Links:
2007/12/08 – FMBS: Wastewater Tax Increase
2007/12/11 – Green Daily: Driveways become grassways

Fast-Food Waste

December 9, 2007

A Torontoist sketch.
comic

Exporting Our e-Waste Problem

December 8, 2007

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Although “the environmental and human health costs” of unregulated handling of e-waste “are huge,” many Canadian and U.S. jurisdictions “are caught in a ‘secret cycle’ ” of unsafe disposal that often includes meagerly-paid workers in “China… India and some African nations” (“Chipping Up Computers“; Hilary Feldman; AboutMyPlanet; 2007/12/02).

Links:
2006/12/19 – AMP: Many “Recycled” Computers Go To Digital Dump

Zero-Waste Public Events

December 7, 2007

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A delegation representing TREA, Waste Free World and Home County appeared at the 2007/11/26 ETC meeting along with this written submission about reducing the volume of waste at all downtown special events.

ETC directed that recycling receptacles be installed “in all City-owned and managed facilities by June, 2008.”

So far, so good.

The matter of waste elimination was referred to administration “to report back on the viability of conducting a pilot project to commence in 2008, with appropriate resources and finances, and the requirement for an evaluation report once the pilot project is completed.”

Seems pretty obvious to me that the pilot project is viable. The devil’s always in the details. We’ll have to keep our eyes on this to make sure it gets a fair chance to prove it’s worth.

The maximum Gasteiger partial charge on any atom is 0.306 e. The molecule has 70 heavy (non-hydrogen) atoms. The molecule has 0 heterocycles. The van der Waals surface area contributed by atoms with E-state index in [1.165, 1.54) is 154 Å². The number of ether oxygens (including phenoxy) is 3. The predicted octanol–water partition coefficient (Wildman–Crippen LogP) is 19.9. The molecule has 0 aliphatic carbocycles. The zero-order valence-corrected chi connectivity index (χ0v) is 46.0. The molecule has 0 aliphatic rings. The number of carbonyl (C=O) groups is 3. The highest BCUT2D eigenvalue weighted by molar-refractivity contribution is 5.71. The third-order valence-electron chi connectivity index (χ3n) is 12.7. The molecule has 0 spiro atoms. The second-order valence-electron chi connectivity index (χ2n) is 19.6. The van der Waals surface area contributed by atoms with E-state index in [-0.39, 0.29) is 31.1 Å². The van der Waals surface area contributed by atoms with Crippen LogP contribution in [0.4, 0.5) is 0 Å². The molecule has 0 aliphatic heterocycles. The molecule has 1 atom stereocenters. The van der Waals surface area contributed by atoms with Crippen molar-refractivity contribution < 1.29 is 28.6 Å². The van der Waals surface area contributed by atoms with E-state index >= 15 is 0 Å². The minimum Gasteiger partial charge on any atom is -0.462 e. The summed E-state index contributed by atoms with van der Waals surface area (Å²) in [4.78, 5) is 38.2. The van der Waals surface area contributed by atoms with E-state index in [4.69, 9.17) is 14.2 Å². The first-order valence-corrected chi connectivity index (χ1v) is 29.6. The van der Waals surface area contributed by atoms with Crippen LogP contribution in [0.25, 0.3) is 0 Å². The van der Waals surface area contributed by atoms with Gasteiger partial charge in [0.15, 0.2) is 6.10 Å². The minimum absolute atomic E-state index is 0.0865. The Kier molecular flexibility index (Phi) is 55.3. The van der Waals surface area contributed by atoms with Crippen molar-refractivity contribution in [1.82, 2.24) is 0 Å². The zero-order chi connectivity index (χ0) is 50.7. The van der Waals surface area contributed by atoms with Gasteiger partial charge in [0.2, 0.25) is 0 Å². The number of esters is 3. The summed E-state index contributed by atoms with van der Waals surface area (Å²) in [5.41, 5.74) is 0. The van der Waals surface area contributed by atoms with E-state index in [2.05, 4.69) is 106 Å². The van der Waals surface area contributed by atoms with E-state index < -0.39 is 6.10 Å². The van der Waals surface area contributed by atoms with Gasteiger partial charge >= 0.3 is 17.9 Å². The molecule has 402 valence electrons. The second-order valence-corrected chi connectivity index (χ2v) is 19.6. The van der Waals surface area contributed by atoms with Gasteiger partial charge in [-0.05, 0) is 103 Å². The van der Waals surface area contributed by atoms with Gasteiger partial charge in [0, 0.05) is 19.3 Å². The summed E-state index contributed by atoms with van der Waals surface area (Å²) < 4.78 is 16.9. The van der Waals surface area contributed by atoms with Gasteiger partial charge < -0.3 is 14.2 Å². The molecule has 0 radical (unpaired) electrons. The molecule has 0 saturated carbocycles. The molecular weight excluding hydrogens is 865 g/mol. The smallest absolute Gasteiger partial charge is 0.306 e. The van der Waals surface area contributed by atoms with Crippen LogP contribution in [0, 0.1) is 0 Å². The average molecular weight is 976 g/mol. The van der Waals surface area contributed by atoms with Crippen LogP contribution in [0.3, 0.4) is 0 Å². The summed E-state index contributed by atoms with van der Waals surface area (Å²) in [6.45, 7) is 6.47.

Skewed Priorities?

December 3, 2007

$265,000?

That’s how much some senior members of City Hall staff and some members of Council appear to be willing to pay to “beautify” the pollution plant/ waste depot that’s on Oxford Street West.

I’m not opposed to visually enhancing our community. In fact, I’ve advocated for graffitti removal, public art, regulation re abandoned grocery shopping carts, etc. But is this a good deal for the money? Could it be done as well for less? Should it be done as long as other more important things are being underfunded or ignored altogether?

What ticks me off is the way that the City appears to decide upon the propriety of spending tax dollars, sometimes large amounts of it, without attempting to weigh the comparative importance of one initiative against another.

This “beautification” project is a perfect example, because the amount of money being proposed is almost as much as the City spends over the course of an entire year on Walkway Lighting. And let’s not forget to inadequate way that City Hall attends to landscaping along sidewalks and pathways. And let’s certainly not forget the pedestrian safety concerns that I’ve raised with respect to Commissioners Road East, particularly the design of the Commissioners/Pond Mills intersection (which a police report confirms is dangerous to pedestrians and which City Hall has ignored for this entire year).

But there’s little cause for City Hall to worry about such trivial concerns as pedestrian safety, having secretly “swept” my proposal for a Pedestrian Committee “under the rug” instead of dealing with it in public. Until pedestrians have a seat at the table, we’ll continue to be attacked and injured and killed needlessly.

Links:
2005/05/17 – FMBS: Eagle Crescent Walkway